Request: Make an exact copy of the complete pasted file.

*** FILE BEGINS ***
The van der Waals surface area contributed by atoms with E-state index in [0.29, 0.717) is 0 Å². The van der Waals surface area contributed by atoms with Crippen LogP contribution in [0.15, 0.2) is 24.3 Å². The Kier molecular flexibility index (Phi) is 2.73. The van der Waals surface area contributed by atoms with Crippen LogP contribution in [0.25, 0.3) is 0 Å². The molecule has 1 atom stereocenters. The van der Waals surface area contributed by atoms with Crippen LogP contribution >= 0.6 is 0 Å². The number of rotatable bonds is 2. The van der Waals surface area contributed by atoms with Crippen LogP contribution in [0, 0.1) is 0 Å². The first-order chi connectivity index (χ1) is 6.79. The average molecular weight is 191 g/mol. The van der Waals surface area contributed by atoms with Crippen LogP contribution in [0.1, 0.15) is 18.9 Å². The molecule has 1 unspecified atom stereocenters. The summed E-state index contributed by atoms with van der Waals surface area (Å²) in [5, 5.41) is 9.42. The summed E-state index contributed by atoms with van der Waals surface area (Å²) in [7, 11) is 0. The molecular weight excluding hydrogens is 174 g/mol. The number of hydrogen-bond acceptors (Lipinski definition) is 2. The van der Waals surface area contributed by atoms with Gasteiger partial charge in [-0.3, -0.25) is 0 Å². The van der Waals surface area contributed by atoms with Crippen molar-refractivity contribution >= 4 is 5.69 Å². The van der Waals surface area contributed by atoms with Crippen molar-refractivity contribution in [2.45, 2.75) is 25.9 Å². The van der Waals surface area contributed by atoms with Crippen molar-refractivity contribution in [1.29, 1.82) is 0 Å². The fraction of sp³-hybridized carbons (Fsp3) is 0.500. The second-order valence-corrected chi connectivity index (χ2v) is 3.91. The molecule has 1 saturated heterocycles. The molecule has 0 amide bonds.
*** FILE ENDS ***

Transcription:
The van der Waals surface area contributed by atoms with E-state index in [0.29, 0.717) is 0 Å². The van der Waals surface area contributed by atoms with Crippen LogP contribution in [0.15, 0.2) is 24.3 Å². The Kier molecular flexibility index (Phi) is 2.73. The van der Waals surface area contributed by atoms with Crippen LogP contribution in [0.25, 0.3) is 0 Å². The molecule has 1 atom stereocenters. The van der Waals surface area contributed by atoms with Crippen LogP contribution >= 0.6 is 0 Å². The number of rotatable bonds is 2. The van der Waals surface area contributed by atoms with Crippen LogP contribution in [0, 0.1) is 0 Å². The first-order chi connectivity index (χ1) is 6.79. The average molecular weight is 191 g/mol. The van der Waals surface area contributed by atoms with Crippen LogP contribution in [0.1, 0.15) is 18.9 Å². The molecule has 1 unspecified atom stereocenters. The summed E-state index contributed by atoms with van der Waals surface area (Å²) in [5, 5.41) is 9.42. The summed E-state index contributed by atoms with van der Waals surface area (Å²) in [7, 11) is 0. The molecular weight excluding hydrogens is 174 g/mol. The number of hydrogen-bond acceptors (Lipinski definition) is 2. The van der Waals surface area contributed by atoms with Gasteiger partial charge in [-0.3, -0.25) is 0 Å². The van der Waals surface area contributed by atoms with Crippen molar-refractivity contribution >= 4 is 5.69 Å². The van der Waals surface area contributed by atoms with Crippen molar-refractivity contribution in [2.45, 2.75) is 25.9 Å². The van der Waals surface area contributed by atoms with Crippen molar-refractivity contribution in [1.29, 1.82) is 0 Å². The fraction of sp³-hybridized carbons (Fsp3) is 0.500. The second-order valence-corrected chi connectivity index (χ2v) is 3.91. The molecule has 1 saturated heterocycles. The molecule has 0 amide bonds.